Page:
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exacerbating them. The recent Gulf War demonstrated that, when the permanent members of the United Nations Security Council reach agreement, the U.N. can act effectively as a force for collective security.

In addition, groups of nations in several areas of the world have taken or attempted measures to limit regional arms races and attendant insecurities. Some of these, such as the initiatives Brazil and Argentina have taken to address their political-military rivalry, have a nuclear dimension. These cooperative, demand-limiting steps may become an essential ingredient in maintaining regional environments free of the kind of security concerns that in the past led nations to initiate nuclear weapons programs.

In the following chapters, we translate these general observations into more specific conclusions for future nuclear policy. Chapter II considers the main thrust of U.S. nuclear weapons policy in light of the changes just outlined. In Chapter III, we examine prospects for developments in cooperative security arrangements in various parts of the world and assess the status of the efforts to stem nuclear proliferation. We discuss specific nuclear force levels and configurations for the United States in the post-START era in Chapter IV, along with associated arms control measures. In Chapter V, we take up the question of the command and control and operational management of nuclear forces and recommend steps to meet the new situation.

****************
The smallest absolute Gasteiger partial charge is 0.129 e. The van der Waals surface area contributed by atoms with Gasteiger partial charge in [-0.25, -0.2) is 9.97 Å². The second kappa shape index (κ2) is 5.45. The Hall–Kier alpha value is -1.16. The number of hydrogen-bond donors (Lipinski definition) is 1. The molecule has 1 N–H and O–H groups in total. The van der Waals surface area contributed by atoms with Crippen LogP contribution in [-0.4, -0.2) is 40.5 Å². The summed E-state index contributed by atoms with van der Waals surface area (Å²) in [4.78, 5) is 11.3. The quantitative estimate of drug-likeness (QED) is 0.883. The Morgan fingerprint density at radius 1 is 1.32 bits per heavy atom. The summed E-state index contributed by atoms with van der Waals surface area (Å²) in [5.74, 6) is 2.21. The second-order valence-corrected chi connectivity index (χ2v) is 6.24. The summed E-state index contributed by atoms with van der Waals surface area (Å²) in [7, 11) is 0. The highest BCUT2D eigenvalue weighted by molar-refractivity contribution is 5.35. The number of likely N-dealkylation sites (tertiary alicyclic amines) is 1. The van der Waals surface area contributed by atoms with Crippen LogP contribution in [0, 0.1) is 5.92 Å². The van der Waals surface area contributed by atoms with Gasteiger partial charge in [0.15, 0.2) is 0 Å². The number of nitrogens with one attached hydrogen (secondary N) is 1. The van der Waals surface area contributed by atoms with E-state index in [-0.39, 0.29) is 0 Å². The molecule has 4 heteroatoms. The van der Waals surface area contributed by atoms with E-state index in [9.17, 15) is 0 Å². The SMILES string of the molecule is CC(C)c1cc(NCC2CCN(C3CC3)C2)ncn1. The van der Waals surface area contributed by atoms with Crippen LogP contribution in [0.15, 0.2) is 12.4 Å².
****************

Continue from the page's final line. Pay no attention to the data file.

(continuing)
1. The membership of WEU is not identical to that of either NATO or the European Community and includes Great Britain, France, Germany, Belgium, The Netherlands, Luxembourg, Italy, Spain, and Portugal.

2. The original participants included Austria, Czechoslovakia, Hungary, Italy, and Yugoslavia.

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